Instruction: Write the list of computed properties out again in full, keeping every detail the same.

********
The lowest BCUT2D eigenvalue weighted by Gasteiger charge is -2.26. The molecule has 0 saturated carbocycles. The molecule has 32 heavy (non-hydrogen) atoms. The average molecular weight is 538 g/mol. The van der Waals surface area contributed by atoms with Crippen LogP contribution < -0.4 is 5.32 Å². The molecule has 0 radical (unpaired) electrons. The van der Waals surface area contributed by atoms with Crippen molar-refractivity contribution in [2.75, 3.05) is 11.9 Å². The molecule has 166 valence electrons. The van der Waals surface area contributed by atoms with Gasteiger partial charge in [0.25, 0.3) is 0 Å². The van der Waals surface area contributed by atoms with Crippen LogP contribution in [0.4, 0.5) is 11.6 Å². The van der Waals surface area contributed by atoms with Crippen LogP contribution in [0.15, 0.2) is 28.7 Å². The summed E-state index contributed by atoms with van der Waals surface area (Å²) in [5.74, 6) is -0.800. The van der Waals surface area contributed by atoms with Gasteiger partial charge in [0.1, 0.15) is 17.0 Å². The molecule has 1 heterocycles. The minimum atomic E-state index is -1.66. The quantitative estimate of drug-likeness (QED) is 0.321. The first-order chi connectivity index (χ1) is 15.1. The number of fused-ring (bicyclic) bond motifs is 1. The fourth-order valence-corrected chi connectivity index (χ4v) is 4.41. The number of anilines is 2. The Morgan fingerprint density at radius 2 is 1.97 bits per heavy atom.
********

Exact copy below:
The lowest BCUT2D eigenvalue weighted by Gasteiger charge is -2.26. The molecule has 0 saturated carbocycles. The molecule has 32 heavy (non-hydrogen) atoms. The average molecular weight is 538 g/mol. The van der Waals surface area contributed by atoms with Crippen LogP contribution < -0.4 is 5.32 Å². The molecule has 0 radical (unpaired) electrons. The van der Waals surface area contributed by atoms with Crippen molar-refractivity contribution in [2.75, 3.05) is 11.9 Å². The molecule has 166 valence electrons. The van der Waals surface area contributed by atoms with Gasteiger partial charge in [0.25, 0.3) is 0 Å². The van der Waals surface area contributed by atoms with Crippen LogP contribution in [0.4, 0.5) is 11.6 Å². The van der Waals surface area contributed by atoms with Crippen LogP contribution in [0.15, 0.2) is 28.7 Å². The summed E-state index contributed by atoms with van der Waals surface area (Å²) in [5.74, 6) is -0.800. The van der Waals surface area contributed by atoms with Gasteiger partial charge in [0.1, 0.15) is 17.0 Å². The molecule has 1 heterocycles. The minimum atomic E-state index is -1.66. The quantitative estimate of drug-likeness (QED) is 0.321. The first-order chi connectivity index (χ1) is 15.1. The number of fused-ring (bicyclic) bond motifs is 1. The fourth-order valence-corrected chi connectivity index (χ4v) is 4.41. The number of anilines is 2. The Morgan fingerprint density at radius 2 is 1.97 bits per heavy atom.